SXSW Cancelled Over Coronavirus Fears


Austin’s annual tech, film, and music festival known as South by Southwest (SXSW) has now been cancelled among rising coronavirus, or COVID-19, concerns. This marks the first cancelation in the festival’s 34-year history. As the event’s usual starting date on March 13 looms closer, the sudden cancellation generated mixed reactions, with some regarding the statement as overdue while others lament the lost revenue due to the lack of travelers that usually come for SXSW. Along with Austin City Limits, SXSW is a chief source of revenue in Austin’s economy, generating over 300 million dollars in 2016 alone. Nevertheless, options are being considered to reschedule the event or create a virtual festival for participants. 

The questions over the cancellation of the festival started a few weeks ago when coronavirus cases began spiking in large cities across the U.S. The concentrated population of Austin, combined with the tens of thousands of people coming into the city for the festival could have provided an environment for the virus to flourish and spread. The increased risk caused a petition to be developed which amassed more than 55,000 signatures calling for the event’s cancellation.  

Austin residents were not the only ones concerned about this health issue. High profile companies such as Amazon, Apple, and Netflix started to pull out of the festival, citing health concerns about travel restrictions in order to reduce employee risk. Guests such as Twitter CEO Jack Dorsey and entrepreneur Tim Ferriss also pulled out weeks before the cancellation announcement itself. 

However, on March 6, Adler announced that the festival will no longer take place due to an emergency order placed over the COVID-19 outbreak. The cancellation of SXSW means close to 350 million dollars in lost tourism and ticket sales. Local musical artists who base their promotions on SXSW now have to reschedule and lose months worth of planning and income. Currently, refund processes are not known, and with the cancellation of the event out of the company’s hands, they are currently “exploring” options.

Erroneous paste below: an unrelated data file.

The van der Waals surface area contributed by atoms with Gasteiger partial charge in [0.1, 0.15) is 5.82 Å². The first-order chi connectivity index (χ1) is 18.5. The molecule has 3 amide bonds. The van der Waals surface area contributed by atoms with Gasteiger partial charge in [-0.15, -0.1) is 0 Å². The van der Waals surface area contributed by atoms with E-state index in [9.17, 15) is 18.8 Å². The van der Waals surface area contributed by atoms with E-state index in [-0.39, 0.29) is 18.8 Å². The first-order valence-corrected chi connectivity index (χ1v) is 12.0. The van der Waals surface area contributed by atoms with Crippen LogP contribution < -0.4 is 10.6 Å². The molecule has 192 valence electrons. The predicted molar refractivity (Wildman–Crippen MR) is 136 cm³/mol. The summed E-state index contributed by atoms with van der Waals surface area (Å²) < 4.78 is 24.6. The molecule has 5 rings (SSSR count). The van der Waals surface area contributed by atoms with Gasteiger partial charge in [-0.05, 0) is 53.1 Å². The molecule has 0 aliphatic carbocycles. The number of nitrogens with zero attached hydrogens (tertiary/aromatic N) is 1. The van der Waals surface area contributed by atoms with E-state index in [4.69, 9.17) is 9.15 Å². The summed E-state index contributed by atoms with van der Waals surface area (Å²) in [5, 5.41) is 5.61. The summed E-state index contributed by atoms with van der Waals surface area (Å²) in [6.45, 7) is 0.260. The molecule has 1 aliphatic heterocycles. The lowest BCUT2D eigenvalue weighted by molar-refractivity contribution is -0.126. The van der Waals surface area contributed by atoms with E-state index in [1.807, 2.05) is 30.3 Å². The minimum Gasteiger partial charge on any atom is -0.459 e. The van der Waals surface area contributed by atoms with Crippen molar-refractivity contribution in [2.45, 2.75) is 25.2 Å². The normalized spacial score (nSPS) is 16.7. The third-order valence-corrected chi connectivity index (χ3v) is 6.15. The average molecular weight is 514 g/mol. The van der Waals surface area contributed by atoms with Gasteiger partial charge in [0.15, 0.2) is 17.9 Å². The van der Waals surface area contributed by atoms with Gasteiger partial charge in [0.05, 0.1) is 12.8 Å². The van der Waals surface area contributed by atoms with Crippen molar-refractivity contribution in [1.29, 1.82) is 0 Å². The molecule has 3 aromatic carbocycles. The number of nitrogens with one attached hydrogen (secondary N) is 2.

While SXSW is officially over, smaller events are on the rise to create events away from the local downtown area. Fundraisers have also been created to help local businesses and service workers that are negatively impacted by the cancellation. However, some travelers may still come to Austin as they cannot refund their ticket so close to the event date. With this smaller source of revenue, local businesses have to now rely on each other to create unofficial events. 

With this rise in unofficial events, a movement known as #AltSXSW is on the rise among registered participants and visitors to create a space where they can continue to share ideas and buy overstocked items from vendors. This also allows the business and music participants to get the key connections and ideas that are usually a staple at SXSW. However, health concerns over large gatherings are still apparent, making the status of these events unknown. 

The cancellation of the economic powerhouse that is known as SXSW has now brought even more questions to the local community. Issues over local economic status and tourism have sparked  a discussion over whether this procedure is seen as rational or panic-driven. Although health concerns are no longer a major issue, the financial crisis may result in more loss than the increased public safety gains. For now, Austin hopes that it can manufacture a solution to generate revenue for businesses while safely bringing people together.